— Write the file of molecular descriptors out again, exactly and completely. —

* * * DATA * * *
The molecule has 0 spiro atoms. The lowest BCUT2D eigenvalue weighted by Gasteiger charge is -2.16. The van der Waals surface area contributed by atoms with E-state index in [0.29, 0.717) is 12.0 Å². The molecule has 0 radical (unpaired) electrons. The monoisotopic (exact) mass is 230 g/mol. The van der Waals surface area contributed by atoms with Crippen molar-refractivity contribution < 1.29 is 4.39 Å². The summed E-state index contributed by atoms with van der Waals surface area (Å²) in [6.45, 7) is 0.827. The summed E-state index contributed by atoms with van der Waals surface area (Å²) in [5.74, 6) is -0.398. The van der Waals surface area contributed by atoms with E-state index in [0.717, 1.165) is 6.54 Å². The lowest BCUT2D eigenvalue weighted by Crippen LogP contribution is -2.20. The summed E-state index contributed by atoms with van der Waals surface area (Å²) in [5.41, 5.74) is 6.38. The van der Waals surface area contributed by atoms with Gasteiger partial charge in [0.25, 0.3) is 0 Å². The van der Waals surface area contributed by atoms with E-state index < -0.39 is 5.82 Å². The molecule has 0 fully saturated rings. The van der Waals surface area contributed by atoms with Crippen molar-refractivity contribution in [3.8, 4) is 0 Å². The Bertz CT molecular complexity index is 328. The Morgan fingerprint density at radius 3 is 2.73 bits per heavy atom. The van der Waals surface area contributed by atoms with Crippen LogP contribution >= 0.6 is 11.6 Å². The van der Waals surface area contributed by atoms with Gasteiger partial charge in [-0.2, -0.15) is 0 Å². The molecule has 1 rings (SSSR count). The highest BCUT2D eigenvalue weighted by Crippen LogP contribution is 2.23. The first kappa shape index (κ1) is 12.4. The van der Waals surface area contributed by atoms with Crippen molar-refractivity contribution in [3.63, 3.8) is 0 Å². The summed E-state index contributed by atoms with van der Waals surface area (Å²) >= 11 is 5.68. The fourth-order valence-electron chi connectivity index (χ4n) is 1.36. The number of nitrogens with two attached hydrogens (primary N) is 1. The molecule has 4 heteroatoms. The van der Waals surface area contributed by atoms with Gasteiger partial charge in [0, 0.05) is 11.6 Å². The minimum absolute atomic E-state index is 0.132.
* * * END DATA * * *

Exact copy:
The molecule has 0 spiro atoms. The lowest BCUT2D eigenvalue weighted by Gasteiger charge is -2.16. The van der Waals surface area contributed by atoms with E-state index in [0.29, 0.717) is 12.0 Å². The molecule has 0 radical (unpaired) electrons. The monoisotopic (exact) mass is 230 g/mol. The van der Waals surface area contributed by atoms with Crippen molar-refractivity contribution < 1.29 is 4.39 Å². The summed E-state index contributed by atoms with van der Waals surface area (Å²) in [6.45, 7) is 0.827. The summed E-state index contributed by atoms with van der Waals surface area (Å²) in [5.74, 6) is -0.398. The van der Waals surface area contributed by atoms with E-state index in [0.717, 1.165) is 6.54 Å². The lowest BCUT2D eigenvalue weighted by Crippen LogP contribution is -2.20. The summed E-state index contributed by atoms with van der Waals surface area (Å²) in [5.41, 5.74) is 6.38. The van der Waals surface area contributed by atoms with Gasteiger partial charge in [0.25, 0.3) is 0 Å². The van der Waals surface area contributed by atoms with E-state index < -0.39 is 5.82 Å². The molecule has 0 fully saturated rings. The van der Waals surface area contributed by atoms with Crippen molar-refractivity contribution in [3.8, 4) is 0 Å². The Bertz CT molecular complexity index is 328. The Morgan fingerprint density at radius 3 is 2.73 bits per heavy atom. The van der Waals surface area contributed by atoms with Crippen LogP contribution >= 0.6 is 11.6 Å². The van der Waals surface area contributed by atoms with Gasteiger partial charge in [-0.2, -0.15) is 0 Å². The molecule has 1 rings (SSSR count). The highest BCUT2D eigenvalue weighted by Crippen LogP contribution is 2.23. The first kappa shape index (κ1) is 12.4. The van der Waals surface area contributed by atoms with Crippen molar-refractivity contribution in [3.63, 3.8) is 0 Å². The summed E-state index contributed by atoms with van der Waals surface area (Å²) >= 11 is 5.68. The fourth-order valence-electron chi connectivity index (χ4n) is 1.36. The number of nitrogens with two attached hydrogens (primary N) is 1. The molecule has 4 heteroatoms. The van der Waals surface area contributed by atoms with Gasteiger partial charge in [0, 0.05) is 11.6 Å². The minimum absolute atomic E-state index is 0.132.